Animals

To Avoid Overwork, Border Patrol Pups To Get Health Tracking Collars

Busy times at U.S. Customs and Border Protection call for better measures to protect canine workers

Animals
Photo: Jeff T. Green/Getty Images
Apr 05, 2017 at 11:03 AM ET

Now that President Donald Trump plans to hire 5,000 border patrol agents and amp up border security, it’s a good thing United States Customs and Border Protection (CBP) is making an effort to study the health of agents who are probably the least likely to complain about overworking — canines.

Every day, hundreds of dogs — from San Diego to Brownsville, Texas, across the U.S.-Canadian border, at international airports across the country, and at stations abroad — work tirelessly to detect narcotics, immigrants, weapons, and explosives. But it’s not easy to tell when these pups are working too hard.

The study of the psychological and physical toll that combat and high-stress work takes on dogs is relatively new. The concept of canine post-traumatic stress disorder originated in 2009, according to a New York Times article on military veterinary science. Walter F. Burghardt Jr., chief of behavioral medicine at the Daniel E. Holland Military Working Dog Hospital at Lackland Air Force Base, told the Times that about five percent of combat dogs suffered from PTSD.

Canines that work for CBP do not witness as many explosions and violent acts as combat dogs, but they experience harsh environments and stressful conditions, and work with handlers who, even if they’re properly trained, may not be able to understand when a dog is overexerting itself. When the Department of Homeland Security (DHS) originally solicited for “K9 Wearable Technology” proposals last summer it explained the need to better understand the vital signs of dogs: “Due to the high-pressure operations tempo, physical demands, and varied climates in which canine teams must operate, canines may suffer health problems that — if not identified and remediated quickly — may cause severe illness, injury or even death.”

In a Nextgov interview, Damian Montes, director of CBP’s Canine Program, elaborated on why dogs in his field are particularly vulnerable.

“A lot of what we do, and where we operate, is in austere environments: the Northern border, where it’s extremely cold, or the Southern border, where it’s extremely hot and dry,” Montes said. “There are so many variables in our environment — the weather we have, the breed. Some dogs have shorter hair, some dogs have longer hair.”

Last week, the DHS announced it is awarding the company PetPace $198,000 to develop health-monitoring devices for border-patrol canines. The award comes through the department’s Silicon Valley Innovation Program, which targets small tech companies instead of major defense contractors that federal agencies typically work with. PetPace is an animal-centric health tech company that produces smart collars that monitor pets’ respiration, heart rate, temperature, and posture, and sends alerts to pet owners’ phones. Now the company will modify their technology for use on U.S. borders.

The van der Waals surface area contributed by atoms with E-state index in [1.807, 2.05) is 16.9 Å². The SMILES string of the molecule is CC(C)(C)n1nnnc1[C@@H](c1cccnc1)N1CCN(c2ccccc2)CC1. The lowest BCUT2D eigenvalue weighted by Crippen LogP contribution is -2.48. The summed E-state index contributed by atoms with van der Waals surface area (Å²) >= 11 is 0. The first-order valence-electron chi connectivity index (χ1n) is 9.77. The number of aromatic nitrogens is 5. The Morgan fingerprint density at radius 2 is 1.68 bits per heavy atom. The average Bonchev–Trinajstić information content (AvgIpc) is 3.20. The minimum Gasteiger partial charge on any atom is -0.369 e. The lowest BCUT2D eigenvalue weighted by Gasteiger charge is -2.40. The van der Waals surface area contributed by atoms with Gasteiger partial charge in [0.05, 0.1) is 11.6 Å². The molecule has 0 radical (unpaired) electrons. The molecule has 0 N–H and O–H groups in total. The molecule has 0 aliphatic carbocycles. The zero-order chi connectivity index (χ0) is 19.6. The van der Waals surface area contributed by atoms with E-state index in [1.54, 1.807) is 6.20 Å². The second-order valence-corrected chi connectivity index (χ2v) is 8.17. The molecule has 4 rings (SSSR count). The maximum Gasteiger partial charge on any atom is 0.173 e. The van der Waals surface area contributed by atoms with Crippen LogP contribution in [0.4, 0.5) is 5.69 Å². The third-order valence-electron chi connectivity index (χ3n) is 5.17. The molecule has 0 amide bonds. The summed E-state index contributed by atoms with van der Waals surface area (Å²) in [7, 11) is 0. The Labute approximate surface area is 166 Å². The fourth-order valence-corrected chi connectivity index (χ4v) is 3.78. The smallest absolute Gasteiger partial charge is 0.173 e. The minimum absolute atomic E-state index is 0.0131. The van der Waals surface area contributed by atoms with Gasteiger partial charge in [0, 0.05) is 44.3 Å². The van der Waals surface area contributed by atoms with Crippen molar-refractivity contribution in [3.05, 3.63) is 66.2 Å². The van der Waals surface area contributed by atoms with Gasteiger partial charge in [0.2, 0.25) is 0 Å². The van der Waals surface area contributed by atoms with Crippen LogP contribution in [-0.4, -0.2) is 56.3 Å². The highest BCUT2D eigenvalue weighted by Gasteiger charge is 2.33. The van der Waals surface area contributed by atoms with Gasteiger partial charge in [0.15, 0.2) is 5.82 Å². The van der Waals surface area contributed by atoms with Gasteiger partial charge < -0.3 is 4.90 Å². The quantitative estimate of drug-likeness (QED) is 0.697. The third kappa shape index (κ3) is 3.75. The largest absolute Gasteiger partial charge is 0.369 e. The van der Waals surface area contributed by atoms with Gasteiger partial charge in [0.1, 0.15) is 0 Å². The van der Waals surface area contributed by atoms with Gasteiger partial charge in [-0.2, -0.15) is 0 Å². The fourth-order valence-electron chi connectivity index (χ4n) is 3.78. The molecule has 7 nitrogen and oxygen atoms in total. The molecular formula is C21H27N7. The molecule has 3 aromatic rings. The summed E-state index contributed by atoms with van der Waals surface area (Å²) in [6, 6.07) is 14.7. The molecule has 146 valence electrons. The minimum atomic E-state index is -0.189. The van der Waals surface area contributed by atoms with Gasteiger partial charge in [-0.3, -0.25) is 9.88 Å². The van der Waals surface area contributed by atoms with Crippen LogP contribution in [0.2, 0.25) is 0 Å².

“CBP has one of the largest and most diverse canine programs in the country with more than 1,500 canine teams trained in disciplines such as search and rescue and firearms and currency detection,” said CBP Acting Commissioner Kevin McAleenan, in a statement. “This program provides an opportunity to gather new data in the training environment, which could translate to improved animal performance and care in the field.”

The DHS plans on analyzing all the collected data to learn how to improve conditions and practices for canine units, but it will also help agents better understand their four-legged partners. According to Montes, CBP agents are trained to identify health issues. They check hydration by lifting the dog’s scruff and seeing how quickly it lays down, check blood pressure by pressing on dogs’ gums to see how quickly the blood returns, and check temperature with a rectal thermometer. But it’s difficult to tell if a dog is being overworked or overexposed to the elements, “because the dog is going to want to work; that’s its natural drive,” Montes told Nextgov.

PetPlace is just the first company to receive an award under the “K9 Wearable Technology” solicitation, which is open until June. The CBP still plans on granting money to other companies that want to develop ways to track and analyze some of the hardest-working border patrol agents.